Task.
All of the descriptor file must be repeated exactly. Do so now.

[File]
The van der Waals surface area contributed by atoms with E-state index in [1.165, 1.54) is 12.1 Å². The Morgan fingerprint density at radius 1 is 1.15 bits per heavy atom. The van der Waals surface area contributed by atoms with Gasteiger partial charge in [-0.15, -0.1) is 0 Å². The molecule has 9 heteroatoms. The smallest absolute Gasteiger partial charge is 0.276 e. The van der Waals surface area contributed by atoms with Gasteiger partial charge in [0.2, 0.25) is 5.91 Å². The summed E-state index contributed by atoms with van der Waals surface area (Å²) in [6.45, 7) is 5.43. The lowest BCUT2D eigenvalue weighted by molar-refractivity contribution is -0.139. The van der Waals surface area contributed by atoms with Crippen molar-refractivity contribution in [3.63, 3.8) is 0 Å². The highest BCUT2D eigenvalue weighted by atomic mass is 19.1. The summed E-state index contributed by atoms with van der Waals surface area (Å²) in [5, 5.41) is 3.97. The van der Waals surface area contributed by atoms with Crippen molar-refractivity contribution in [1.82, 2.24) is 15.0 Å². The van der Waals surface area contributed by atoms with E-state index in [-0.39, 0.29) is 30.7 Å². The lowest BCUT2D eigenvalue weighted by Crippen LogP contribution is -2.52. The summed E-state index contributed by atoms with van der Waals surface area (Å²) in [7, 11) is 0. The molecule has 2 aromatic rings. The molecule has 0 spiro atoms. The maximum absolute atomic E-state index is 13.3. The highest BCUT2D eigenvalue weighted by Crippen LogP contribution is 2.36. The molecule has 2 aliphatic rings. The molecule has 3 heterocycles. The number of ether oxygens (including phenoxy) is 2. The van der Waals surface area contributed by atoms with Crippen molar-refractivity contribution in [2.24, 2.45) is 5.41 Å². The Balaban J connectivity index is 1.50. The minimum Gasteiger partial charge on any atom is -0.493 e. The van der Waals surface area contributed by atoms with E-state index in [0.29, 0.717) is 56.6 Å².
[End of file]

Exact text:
The van der Waals surface area contributed by atoms with E-state index in [1.165, 1.54) is 12.1 Å². The Morgan fingerprint density at radius 1 is 1.15 bits per heavy atom. The van der Waals surface area contributed by atoms with Gasteiger partial charge in [-0.15, -0.1) is 0 Å². The molecule has 9 heteroatoms. The smallest absolute Gasteiger partial charge is 0.276 e. The van der Waals surface area contributed by atoms with Gasteiger partial charge in [0.2, 0.25) is 5.91 Å². The summed E-state index contributed by atoms with van der Waals surface area (Å²) in [6.45, 7) is 5.43. The lowest BCUT2D eigenvalue weighted by molar-refractivity contribution is -0.139. The van der Waals surface area contributed by atoms with Crippen molar-refractivity contribution in [3.63, 3.8) is 0 Å². The highest BCUT2D eigenvalue weighted by atomic mass is 19.1. The summed E-state index contributed by atoms with van der Waals surface area (Å²) in [5, 5.41) is 3.97. The van der Waals surface area contributed by atoms with Crippen molar-refractivity contribution in [1.82, 2.24) is 15.0 Å². The van der Waals surface area contributed by atoms with E-state index in [-0.39, 0.29) is 30.7 Å². The lowest BCUT2D eigenvalue weighted by Crippen LogP contribution is -2.52. The summed E-state index contributed by atoms with van der Waals surface area (Å²) in [7, 11) is 0. The molecule has 2 aromatic rings. The molecule has 0 spiro atoms. The maximum absolute atomic E-state index is 13.3. The highest BCUT2D eigenvalue weighted by Crippen LogP contribution is 2.36. The molecule has 2 aliphatic rings. The molecule has 3 heterocycles. The number of ether oxygens (including phenoxy) is 2. The van der Waals surface area contributed by atoms with Crippen molar-refractivity contribution in [2.24, 2.45) is 5.41 Å². The Balaban J connectivity index is 1.50. The minimum Gasteiger partial charge on any atom is -0.493 e. The van der Waals surface area contributed by atoms with E-state index in [0.29, 0.717) is 56.6 Å².